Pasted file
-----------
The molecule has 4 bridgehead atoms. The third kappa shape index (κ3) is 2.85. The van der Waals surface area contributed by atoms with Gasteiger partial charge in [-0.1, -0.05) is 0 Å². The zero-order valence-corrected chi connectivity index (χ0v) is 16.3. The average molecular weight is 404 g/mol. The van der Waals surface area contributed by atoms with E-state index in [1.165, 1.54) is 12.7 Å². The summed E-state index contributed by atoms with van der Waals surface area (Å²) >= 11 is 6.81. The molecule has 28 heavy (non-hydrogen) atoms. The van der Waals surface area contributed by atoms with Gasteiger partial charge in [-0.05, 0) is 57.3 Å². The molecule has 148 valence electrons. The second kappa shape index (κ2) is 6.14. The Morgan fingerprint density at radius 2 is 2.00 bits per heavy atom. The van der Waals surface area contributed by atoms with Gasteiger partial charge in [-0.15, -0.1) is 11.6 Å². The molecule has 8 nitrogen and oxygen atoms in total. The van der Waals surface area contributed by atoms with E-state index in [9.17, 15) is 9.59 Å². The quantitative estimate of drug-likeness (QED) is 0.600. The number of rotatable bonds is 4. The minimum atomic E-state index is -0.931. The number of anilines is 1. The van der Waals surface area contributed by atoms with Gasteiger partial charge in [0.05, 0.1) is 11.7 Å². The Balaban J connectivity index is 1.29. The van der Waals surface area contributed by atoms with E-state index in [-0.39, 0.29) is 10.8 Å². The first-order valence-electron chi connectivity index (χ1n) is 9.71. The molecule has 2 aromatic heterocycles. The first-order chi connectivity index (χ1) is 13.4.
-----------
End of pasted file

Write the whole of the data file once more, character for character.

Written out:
The molecule has 4 bridgehead atoms. The third kappa shape index (κ3) is 2.85. The van der Waals surface area contributed by atoms with Gasteiger partial charge in [-0.1, -0.05) is 0 Å². The zero-order valence-corrected chi connectivity index (χ0v) is 16.3. The average molecular weight is 404 g/mol. The van der Waals surface area contributed by atoms with E-state index in [1.165, 1.54) is 12.7 Å². The summed E-state index contributed by atoms with van der Waals surface area (Å²) >= 11 is 6.81. The molecule has 28 heavy (non-hydrogen) atoms. The van der Waals surface area contributed by atoms with Gasteiger partial charge in [-0.05, 0) is 57.3 Å². The molecule has 148 valence electrons. The second kappa shape index (κ2) is 6.14. The Morgan fingerprint density at radius 2 is 2.00 bits per heavy atom. The van der Waals surface area contributed by atoms with Gasteiger partial charge in [-0.15, -0.1) is 11.6 Å². The molecule has 8 nitrogen and oxygen atoms in total. The van der Waals surface area contributed by atoms with E-state index in [9.17, 15) is 9.59 Å². The quantitative estimate of drug-likeness (QED) is 0.600. The number of rotatable bonds is 4. The minimum atomic E-state index is -0.931. The number of anilines is 1. The van der Waals surface area contributed by atoms with Gasteiger partial charge in [0.05, 0.1) is 11.7 Å². The Balaban J connectivity index is 1.29. The van der Waals surface area contributed by atoms with E-state index in [-0.39, 0.29) is 10.8 Å². The first-order valence-electron chi connectivity index (χ1n) is 9.71. The molecule has 2 aromatic heterocycles. The first-order chi connectivity index (χ1) is 13.4.